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South Africa Cuts Business Tax

by Robert Lee,, London

25 February 2005

Finance Minister, Trevor Manuel has announced that South Africa’s corporate tax rate will be cut by one percentage point this year, in one of a number of measures aimed at improving the country’s business environment and competitiveness.

In his annual budget address to parliament on Wednesday, Manuel declared that with effect from April 1st, 2005, the South African corporate income tax rate will be reduced from 30% to 29%, a move that it has been estimated will cost around R2 billion in tax revenues.

Other significant tax measures affecting businesses include a proposed change to the tax treatment of company restructurings to support “more efficiently realigned business structures”. This will mean a reduction in the 75% shareholder threshold for intra-group tax-free transfers to 70%.

In addition, attention will be given to the 75% ‘look-through’ test for determining passive financial instrument company status which, it is thought, may be too high in the case of domestic and foreign restructurings involving multi-tier company structures. Furthermore, the ‘more than 25 per cent threshold’ for tax-free formations will also be examined, as it is considered a hindrance in company formations.

Manuel has also pledged to reduce the tax burden surrounding equity transactions by eliminating all financial transaction taxes on share issues from January 2006, a move to designed to encourage firms to undertake equity financing rather than debt financing.

Tax incentives aimed at helping South Africa re-establish its shipping register will see the introduction of a tonnage tax regime, which taxes shipping companies at fixed rates according to the size of their ships, and not according to the company’s business income results, lowering the effective tax rate paid by companies in the industry.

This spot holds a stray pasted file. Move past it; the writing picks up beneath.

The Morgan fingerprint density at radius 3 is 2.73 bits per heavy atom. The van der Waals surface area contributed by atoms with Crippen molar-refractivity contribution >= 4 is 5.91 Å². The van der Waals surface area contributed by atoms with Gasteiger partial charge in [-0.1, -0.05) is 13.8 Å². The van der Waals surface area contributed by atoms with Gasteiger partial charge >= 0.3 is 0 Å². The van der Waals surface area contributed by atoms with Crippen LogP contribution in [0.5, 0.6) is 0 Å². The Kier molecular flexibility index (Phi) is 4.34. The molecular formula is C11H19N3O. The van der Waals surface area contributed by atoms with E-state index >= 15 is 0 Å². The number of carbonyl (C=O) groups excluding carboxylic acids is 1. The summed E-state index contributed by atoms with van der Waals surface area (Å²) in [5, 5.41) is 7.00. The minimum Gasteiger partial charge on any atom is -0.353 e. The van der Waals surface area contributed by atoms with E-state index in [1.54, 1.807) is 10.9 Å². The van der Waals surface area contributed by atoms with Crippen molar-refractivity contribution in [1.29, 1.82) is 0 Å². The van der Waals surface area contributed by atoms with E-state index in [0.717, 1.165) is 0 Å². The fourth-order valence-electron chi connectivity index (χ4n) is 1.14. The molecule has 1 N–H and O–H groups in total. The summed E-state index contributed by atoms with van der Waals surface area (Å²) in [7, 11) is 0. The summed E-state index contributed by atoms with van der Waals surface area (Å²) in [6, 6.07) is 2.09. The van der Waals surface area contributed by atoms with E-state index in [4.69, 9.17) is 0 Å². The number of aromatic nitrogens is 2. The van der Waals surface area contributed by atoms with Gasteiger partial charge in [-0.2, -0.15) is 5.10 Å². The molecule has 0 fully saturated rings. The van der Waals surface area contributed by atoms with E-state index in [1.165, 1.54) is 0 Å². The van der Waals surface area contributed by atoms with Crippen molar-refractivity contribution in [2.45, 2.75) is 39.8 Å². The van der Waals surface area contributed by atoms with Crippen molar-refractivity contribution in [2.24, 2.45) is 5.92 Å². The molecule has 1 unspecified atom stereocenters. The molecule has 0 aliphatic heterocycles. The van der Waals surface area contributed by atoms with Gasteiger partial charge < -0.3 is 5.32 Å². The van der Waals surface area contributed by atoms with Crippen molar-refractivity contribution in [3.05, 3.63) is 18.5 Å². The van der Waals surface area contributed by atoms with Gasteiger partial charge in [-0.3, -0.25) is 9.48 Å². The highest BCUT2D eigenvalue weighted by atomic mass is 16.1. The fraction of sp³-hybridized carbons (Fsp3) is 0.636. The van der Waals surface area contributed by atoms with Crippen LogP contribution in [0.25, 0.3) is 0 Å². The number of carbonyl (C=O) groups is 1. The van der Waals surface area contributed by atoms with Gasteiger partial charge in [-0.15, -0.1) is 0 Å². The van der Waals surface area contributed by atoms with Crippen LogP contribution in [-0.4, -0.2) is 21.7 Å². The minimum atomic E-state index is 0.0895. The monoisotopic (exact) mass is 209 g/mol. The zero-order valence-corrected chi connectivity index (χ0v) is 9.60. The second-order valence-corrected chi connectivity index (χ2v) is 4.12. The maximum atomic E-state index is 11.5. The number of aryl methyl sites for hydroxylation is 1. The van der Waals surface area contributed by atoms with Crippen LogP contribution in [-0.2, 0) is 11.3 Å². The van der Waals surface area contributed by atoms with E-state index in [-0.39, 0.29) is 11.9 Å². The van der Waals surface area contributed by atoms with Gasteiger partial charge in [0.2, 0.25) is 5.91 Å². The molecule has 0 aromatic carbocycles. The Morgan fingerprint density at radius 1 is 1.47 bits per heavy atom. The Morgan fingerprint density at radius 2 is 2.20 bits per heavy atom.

Meanwhile, a number of measures were announced by Manuel to help the development of the small business sector, which will expand the categories of small business companies eligible for relief to cover personal services, and increase the turnover limit for eligible companies from R5 million to R6 million.

In addition, small businesses will be subject to a new rate structure and a simplified and enhanced depreciation regime, while the frequency of value added tax filings is to be reduced from two month intervals to four month intervals.

On the issue of place of supply rules concerning VAT, clarification will be issued this year to provide certainty for those undertaking certain international transactions, such as the buying of services, and purchases conducted via the internet.

International taxation rules will come under fresh scrutiny after Manuel revealed that the authorities have discovered that new legislation in certain offshore jurisdictions has rendered some legal tests ineffective at lessening the impact of “harmful tax practices by tax havens”. Moreover, Manuel reported that recent experience with the South African controlled foreign company rules means that the residence-based income tax system needs to be improved.

On the personal income tax front, the budget has brought about some minor tax benefits through adjustments in tax bracket thresholds and an increase in the primary tax rebate, while in an attempt to attract skilled foreign workers to South Africa, consideration will also be given to possible changes to the tax residence definition, to allow for extended South African visitation.

Manuel conceded that the switch to a worldwide taxation system has put foreign workers at a disadvantage when relocating to South Africa, and as an alternative, suggested tax amendments which could seek to alleviate the capital gains tax burden on foreign assets acquired before entry into the country, in addition to certain subsequently acquired foreign assets.

The full text of the 2005 South African Budget can be found in the Tax News Resources section.

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